Alex Nieto civil trial begins amid protest
The first words of the opening statement of attorney Adante Pointer — representing the family of Alejandro “Alex” Nieto — began civil proceedings in the wrongful death civil trial for Nieto, as attorneys and a courtroom full of observers in San Francisco federal court heard emotional opening arguments Tuesday:
“It was 59 shots from those officers that took Alejandro Nieto away from his parents. They fired 59 shots at a man who did not fire a single shot.”
Nieto’s parents, Refugio and Elvira, are suing The City and four of its police officers accused of gunning down their 28-year-old son last March in Bernal Heights Park. Their suit against the officers claims wrongful death, unconstitutional excessive force and loss of familial relationship. The suit seeks an unspecified amount of financial compensation.
Outside the Phillip Burton Federal Building on Golden Gate Avenue, protesters gathered at 8 a.m. for a rally organized by Benjamin Bac Sierra, a founding supporter of the Justice for Alex Nieto Coalition. Sierra spoke at the rally, voicing his and many of the protestors’ opinions:
“I know that there is absolutely no way that that man [Nieto] who had never been arrested in his entire life pointed a Taser at police. We will prove by a preponderance of the evidence that Alex Nieto was unlawfully killed by the San Francisco Police Department.”
The civil trial got off to a measured start, with jury selection taking most of the day. Attorneys for both sides asked thirty potential jurors questions to gauge how they would perform on a jury. Potential jurors were asked if they had past experiences with the SFPD, if they knew anyone who was a police officer, and if any prior juries they had been on were able to reach verdicts.
The mostly white, suburban, older females were whittled down to eight, ending up with six women — five white — and two men.
After jury selection, the plaintiffs and the defense delivered opening statements in front of a courtroom packed mostly with Nieto supporters. A translator aided the Nieto family who sat in the front row looking on in tears, becoming visibly upset during the defense statement, and at a picture showing Nieto’s dead body.
The defendants in the case are Lt. Jason Sawyer, who was a sergeant at the time, and Officers Nathan Chew, Roger Morse, and Richard Schiff. Sawyer and Schiff were the first officers to respond and Chew and Morse arrived as backup. All four officers fired shots.
Opening statements served as an outline for what each side expect the evidence to show. Nieto family lawyer Adante Pointer, painted Nieto as someone who was just eating a burrito on a bench during a typical “San Francisco evening.”
When passers-by saw Nieto sitting on the bench they noticed he had a Taser holstered on his hip, which he used for his job as a security guard, but mistook it for a gun, and called the police.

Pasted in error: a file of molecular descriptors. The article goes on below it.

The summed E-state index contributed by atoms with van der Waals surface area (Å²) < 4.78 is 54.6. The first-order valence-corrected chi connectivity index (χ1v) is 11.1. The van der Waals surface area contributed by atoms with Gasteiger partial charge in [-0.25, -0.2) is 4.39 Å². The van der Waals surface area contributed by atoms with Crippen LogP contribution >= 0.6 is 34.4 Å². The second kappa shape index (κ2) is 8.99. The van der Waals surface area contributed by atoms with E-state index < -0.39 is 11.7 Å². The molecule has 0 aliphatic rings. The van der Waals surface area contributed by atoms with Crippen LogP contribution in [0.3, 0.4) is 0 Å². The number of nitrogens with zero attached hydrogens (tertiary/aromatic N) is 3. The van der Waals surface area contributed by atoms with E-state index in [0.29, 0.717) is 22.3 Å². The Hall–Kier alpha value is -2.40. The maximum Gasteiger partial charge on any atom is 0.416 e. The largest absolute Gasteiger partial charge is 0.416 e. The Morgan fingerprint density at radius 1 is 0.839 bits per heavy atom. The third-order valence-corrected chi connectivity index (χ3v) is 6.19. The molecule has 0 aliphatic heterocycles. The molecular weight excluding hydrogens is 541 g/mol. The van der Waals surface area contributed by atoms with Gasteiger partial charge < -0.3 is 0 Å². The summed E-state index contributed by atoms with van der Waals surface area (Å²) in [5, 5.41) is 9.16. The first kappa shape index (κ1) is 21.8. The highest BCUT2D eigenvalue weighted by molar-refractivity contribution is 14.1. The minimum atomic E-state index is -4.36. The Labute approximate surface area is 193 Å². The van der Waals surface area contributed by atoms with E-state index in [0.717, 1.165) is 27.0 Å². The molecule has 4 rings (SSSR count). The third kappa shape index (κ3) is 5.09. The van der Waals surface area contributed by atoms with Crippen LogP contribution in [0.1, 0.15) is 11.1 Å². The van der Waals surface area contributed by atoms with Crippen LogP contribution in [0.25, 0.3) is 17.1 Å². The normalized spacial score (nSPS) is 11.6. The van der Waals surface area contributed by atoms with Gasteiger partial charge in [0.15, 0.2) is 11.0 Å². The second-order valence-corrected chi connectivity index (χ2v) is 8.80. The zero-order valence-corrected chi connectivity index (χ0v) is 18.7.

Pointer delivered a resonating opening statement, continually going back and focusing on the number of shots — 59 — the four officers fired at Nieto. Nearly 60 shots rang out that night atop Bernal Heights, ten of which struck Nieto leaving him with 14 wounds, according to the medical examiner and Pointer:
“(Alex) Nieto was a source of pride for his parents, (they) poured whatever they had into their sons, and it was 59 shots that took Alex away from his parents.”
In her opening statement, deputy city attorney Margaret Baumgartner portrayed Nieto as someone who was acting strange that night, citing witness reports that he was aggressively pacing around a bench and shadow boxing. Baumgartner also mentioned another witness report that Nieto had pointed his Taser at the witness’ dog.
The four officers’ accounts stated they drove around looking for a way into the park. When they saw Nieto coming down a hill after responding to the earlier call, they pulled their guns out and yelled to see his hands. Nieto then according to the officers, got on a knee, aimed his taser at the police and yelled back to let him see their hands before the police opened fire.
Baumgartner focused her statement on the notion that the police did what they were trained to do, and that the evidence would confirm the officer’s account of what happened:
“He (Nieto) wanted the encounter, all they (police) knew was that this man had a gun pointed at them and their lives were in danger.”
After waiting nearly two years since the death of Nieto, Pointer said the families were relieved to finally start a trial but not without some bittersweet feelings. After the day’s events outside of the courthouse, Pointer said:
“It’s been a tough road for the family, they are happy to start the trial, but it’s bittersweet.”
Pointer said the four officers will be the first witnesses called to the stand by the Nietos’ lawyers on Wednesday. Their testimony is expected to take most of the day. The trial is expected to last at least into next week, with witnesses taking the stand Wednesday morning.
Julia Cheever of Bay City News contributed information to this report.